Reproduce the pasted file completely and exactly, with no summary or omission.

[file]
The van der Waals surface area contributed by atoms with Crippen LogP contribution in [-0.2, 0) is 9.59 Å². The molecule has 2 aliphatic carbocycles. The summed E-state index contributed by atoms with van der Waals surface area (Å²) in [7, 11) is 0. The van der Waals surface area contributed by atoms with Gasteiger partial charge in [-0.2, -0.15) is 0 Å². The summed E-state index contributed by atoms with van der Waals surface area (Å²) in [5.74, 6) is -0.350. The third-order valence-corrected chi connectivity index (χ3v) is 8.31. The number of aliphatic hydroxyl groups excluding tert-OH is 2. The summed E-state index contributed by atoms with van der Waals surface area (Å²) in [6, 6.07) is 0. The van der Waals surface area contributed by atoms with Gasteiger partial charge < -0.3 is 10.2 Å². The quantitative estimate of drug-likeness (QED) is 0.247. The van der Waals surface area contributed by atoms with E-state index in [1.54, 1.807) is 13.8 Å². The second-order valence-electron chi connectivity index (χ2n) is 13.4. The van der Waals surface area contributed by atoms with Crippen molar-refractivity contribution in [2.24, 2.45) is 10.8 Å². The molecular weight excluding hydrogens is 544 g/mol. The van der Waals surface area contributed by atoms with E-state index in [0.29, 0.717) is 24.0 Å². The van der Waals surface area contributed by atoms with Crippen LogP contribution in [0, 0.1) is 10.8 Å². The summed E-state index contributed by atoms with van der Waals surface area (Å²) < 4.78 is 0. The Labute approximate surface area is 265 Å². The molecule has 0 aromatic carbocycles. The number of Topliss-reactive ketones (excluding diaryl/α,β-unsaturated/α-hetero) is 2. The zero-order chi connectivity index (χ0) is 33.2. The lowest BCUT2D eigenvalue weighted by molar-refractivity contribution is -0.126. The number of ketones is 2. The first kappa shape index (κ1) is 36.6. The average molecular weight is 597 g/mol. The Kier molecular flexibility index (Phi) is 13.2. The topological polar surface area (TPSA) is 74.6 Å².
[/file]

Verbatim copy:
The van der Waals surface area contributed by atoms with Crippen LogP contribution in [-0.2, 0) is 9.59 Å². The molecule has 2 aliphatic carbocycles. The summed E-state index contributed by atoms with van der Waals surface area (Å²) in [7, 11) is 0. The van der Waals surface area contributed by atoms with Gasteiger partial charge in [-0.2, -0.15) is 0 Å². The summed E-state index contributed by atoms with van der Waals surface area (Å²) in [5.74, 6) is -0.350. The third-order valence-corrected chi connectivity index (χ3v) is 8.31. The number of aliphatic hydroxyl groups excluding tert-OH is 2. The summed E-state index contributed by atoms with van der Waals surface area (Å²) in [6, 6.07) is 0. The van der Waals surface area contributed by atoms with Gasteiger partial charge < -0.3 is 10.2 Å². The quantitative estimate of drug-likeness (QED) is 0.247. The van der Waals surface area contributed by atoms with E-state index in [1.54, 1.807) is 13.8 Å². The second-order valence-electron chi connectivity index (χ2n) is 13.4. The van der Waals surface area contributed by atoms with Crippen molar-refractivity contribution in [2.24, 2.45) is 10.8 Å². The molecular weight excluding hydrogens is 544 g/mol. The van der Waals surface area contributed by atoms with E-state index in [0.29, 0.717) is 24.0 Å². The van der Waals surface area contributed by atoms with Crippen LogP contribution in [0, 0.1) is 10.8 Å². The summed E-state index contributed by atoms with van der Waals surface area (Å²) < 4.78 is 0. The Labute approximate surface area is 265 Å². The molecule has 0 aromatic carbocycles. The number of Topliss-reactive ketones (excluding diaryl/α,β-unsaturated/α-hetero) is 2. The zero-order chi connectivity index (χ0) is 33.2. The lowest BCUT2D eigenvalue weighted by molar-refractivity contribution is -0.126. The number of ketones is 2. The first kappa shape index (κ1) is 36.6. The average molecular weight is 597 g/mol. The Kier molecular flexibility index (Phi) is 13.2. The topological polar surface area (TPSA) is 74.6 Å².